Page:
For more than six years, Joe Spinelli and Carter Schwonke have spent their Friday evenings inside San Quentin tutoring inmates in math and literature and along the way, Spinelli and Schwonke have become pretty good mentors.
“Joe is a soldier in helping us in math,” Robert “Belize” Villafranco said. “He helps us to be supportive of ourselves when we get out of prison. He’s like a father figure to many.”
Schwonke, who has a strong sense for social justice, feels that access to education is fundamental to betterment.
“I don’t want to live in a country that is so divided between people with opportunities and those without,” Schwonke said as a reason for teaching in prison. She tells inmates that it’s never too late to learn how to read.
“She’s an English professor, so she wants to get the best out of us and she sets high standards,” Pedro Espinol said. “I will miss her dedication and love for teaching.”
Spinelli and Schwonke spent July 7 as their last day volunteering in the literacy program, Free to Succeed.
Spinelli, closing in on 80, is moving to a retirement home nearly 100 miles away from San Quentin, while Schwonke wants to do other social justice work.
“We need a better system than where one bad choice could lead to decades of incarceration,” Schwonke said. “We need to get smarter about sentencing,” she added. “San Quentin has taught me that I just took a tiny stab at social justice. I need to go deeper.”
James Metters has been coming to Free to Succeed for about six years.
“You have to earn Carter’s trust and show that you’re serious about learning,” Metters said. “Joe is instrumental to the group, just like Carter, but he loves to sit and do math. He will sit with any student and stay there all night long.”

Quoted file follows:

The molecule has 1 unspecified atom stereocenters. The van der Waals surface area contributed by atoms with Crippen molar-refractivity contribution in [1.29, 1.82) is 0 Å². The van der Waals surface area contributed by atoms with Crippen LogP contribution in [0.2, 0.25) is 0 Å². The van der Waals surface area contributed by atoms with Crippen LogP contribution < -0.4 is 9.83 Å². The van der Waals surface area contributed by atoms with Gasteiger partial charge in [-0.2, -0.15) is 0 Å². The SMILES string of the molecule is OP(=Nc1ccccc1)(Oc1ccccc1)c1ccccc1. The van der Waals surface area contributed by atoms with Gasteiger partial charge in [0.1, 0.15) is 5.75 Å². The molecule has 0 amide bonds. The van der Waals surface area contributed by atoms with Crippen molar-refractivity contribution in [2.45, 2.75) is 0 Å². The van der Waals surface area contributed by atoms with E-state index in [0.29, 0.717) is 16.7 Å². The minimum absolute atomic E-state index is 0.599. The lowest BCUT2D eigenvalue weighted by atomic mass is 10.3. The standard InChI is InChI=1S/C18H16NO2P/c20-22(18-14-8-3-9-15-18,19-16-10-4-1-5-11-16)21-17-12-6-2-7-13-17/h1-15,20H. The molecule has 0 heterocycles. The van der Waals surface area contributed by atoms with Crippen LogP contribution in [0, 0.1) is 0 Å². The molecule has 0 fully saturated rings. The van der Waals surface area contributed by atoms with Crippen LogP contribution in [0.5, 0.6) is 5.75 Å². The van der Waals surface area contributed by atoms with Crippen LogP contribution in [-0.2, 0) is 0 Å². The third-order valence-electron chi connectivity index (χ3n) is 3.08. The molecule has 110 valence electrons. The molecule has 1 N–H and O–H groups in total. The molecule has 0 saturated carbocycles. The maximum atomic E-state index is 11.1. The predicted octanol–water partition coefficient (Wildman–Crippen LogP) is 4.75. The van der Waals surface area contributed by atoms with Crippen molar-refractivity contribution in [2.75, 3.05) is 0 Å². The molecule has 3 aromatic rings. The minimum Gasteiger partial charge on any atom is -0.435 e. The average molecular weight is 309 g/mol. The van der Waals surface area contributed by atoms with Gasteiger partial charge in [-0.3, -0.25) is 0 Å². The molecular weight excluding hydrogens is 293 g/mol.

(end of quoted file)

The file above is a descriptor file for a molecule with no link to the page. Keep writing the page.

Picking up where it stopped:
Tutoring is in Spinelli’s blood. He’s already contemplating to be of service at Vacaville, “if needed.”
“It’s fair to say, San Quentin inmates take their education seriously and they are mature,” Spinelli said.
“People on the outside say to me, ‘Oh, you work with the bad guys.’ And, I say, ‘No. I work with good people who did a bad thing at one point in their lives.’ After I say this to them, I think they understand what I’m saying.”
Free to Succeed meets Monday through Friday from 6 to 8 p.m. in the Education Department on the Lower Yard.
“Helping someone read better is like tossing pebbles in a pond, except the ripples transform generations,” said George Dykstra, program director of the nonprofit Free to Succeed.
Free to Succeed has been helping prisoners at San Quentin State Prison improve their reading skills for nearly 20 years with the aim of making students better readers, so they will earn their GED, which will allow them to enroll in San Quentin’s college program.